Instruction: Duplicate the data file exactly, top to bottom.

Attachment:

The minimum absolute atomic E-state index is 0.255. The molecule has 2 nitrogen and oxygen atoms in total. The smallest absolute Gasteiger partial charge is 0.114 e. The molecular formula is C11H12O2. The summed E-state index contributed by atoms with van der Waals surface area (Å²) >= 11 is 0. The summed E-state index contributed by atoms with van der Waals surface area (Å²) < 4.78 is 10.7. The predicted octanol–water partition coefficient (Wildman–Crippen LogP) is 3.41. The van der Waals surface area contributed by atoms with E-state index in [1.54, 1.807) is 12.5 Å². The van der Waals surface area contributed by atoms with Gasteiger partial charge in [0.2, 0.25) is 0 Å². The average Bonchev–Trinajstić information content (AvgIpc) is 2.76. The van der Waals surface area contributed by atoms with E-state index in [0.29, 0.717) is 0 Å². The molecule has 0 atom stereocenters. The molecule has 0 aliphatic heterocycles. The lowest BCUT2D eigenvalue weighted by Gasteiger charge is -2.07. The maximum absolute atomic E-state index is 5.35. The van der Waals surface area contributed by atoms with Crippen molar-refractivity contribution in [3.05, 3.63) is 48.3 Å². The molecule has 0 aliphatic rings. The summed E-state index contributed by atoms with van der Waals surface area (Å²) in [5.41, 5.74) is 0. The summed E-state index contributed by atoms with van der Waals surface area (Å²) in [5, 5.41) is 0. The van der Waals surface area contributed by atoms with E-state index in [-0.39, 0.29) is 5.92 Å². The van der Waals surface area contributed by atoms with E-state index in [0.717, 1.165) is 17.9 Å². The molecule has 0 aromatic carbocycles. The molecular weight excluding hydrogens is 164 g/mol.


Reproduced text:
The minimum absolute atomic E-state index is 0.255. The molecule has 2 nitrogen and oxygen atoms in total. The smallest absolute Gasteiger partial charge is 0.114 e. The molecular formula is C11H12O2. The summed E-state index contributed by atoms with van der Waals surface area (Å²) >= 11 is 0. The summed E-state index contributed by atoms with van der Waals surface area (Å²) < 4.78 is 10.7. The predicted octanol–water partition coefficient (Wildman–Crippen LogP) is 3.41. The van der Waals surface area contributed by atoms with E-state index in [1.54, 1.807) is 12.5 Å². The van der Waals surface area contributed by atoms with Gasteiger partial charge in [0.2, 0.25) is 0 Å². The average Bonchev–Trinajstić information content (AvgIpc) is 2.76. The van der Waals surface area contributed by atoms with E-state index in [0.29, 0.717) is 0 Å². The molecule has 0 atom stereocenters. The molecule has 0 aliphatic heterocycles. The lowest BCUT2D eigenvalue weighted by Gasteiger charge is -2.07. The maximum absolute atomic E-state index is 5.35. The van der Waals surface area contributed by atoms with Crippen molar-refractivity contribution in [3.05, 3.63) is 48.3 Å². The molecule has 0 aliphatic rings. The summed E-state index contributed by atoms with van der Waals surface area (Å²) in [5.41, 5.74) is 0. The summed E-state index contributed by atoms with van der Waals surface area (Å²) in [5, 5.41) is 0. The van der Waals surface area contributed by atoms with E-state index in [-0.39, 0.29) is 5.92 Å². The van der Waals surface area contributed by atoms with E-state index in [0.717, 1.165) is 17.9 Å². The molecule has 0 aromatic carbocycles. The molecular weight excluding hydrogens is 164 g/mol.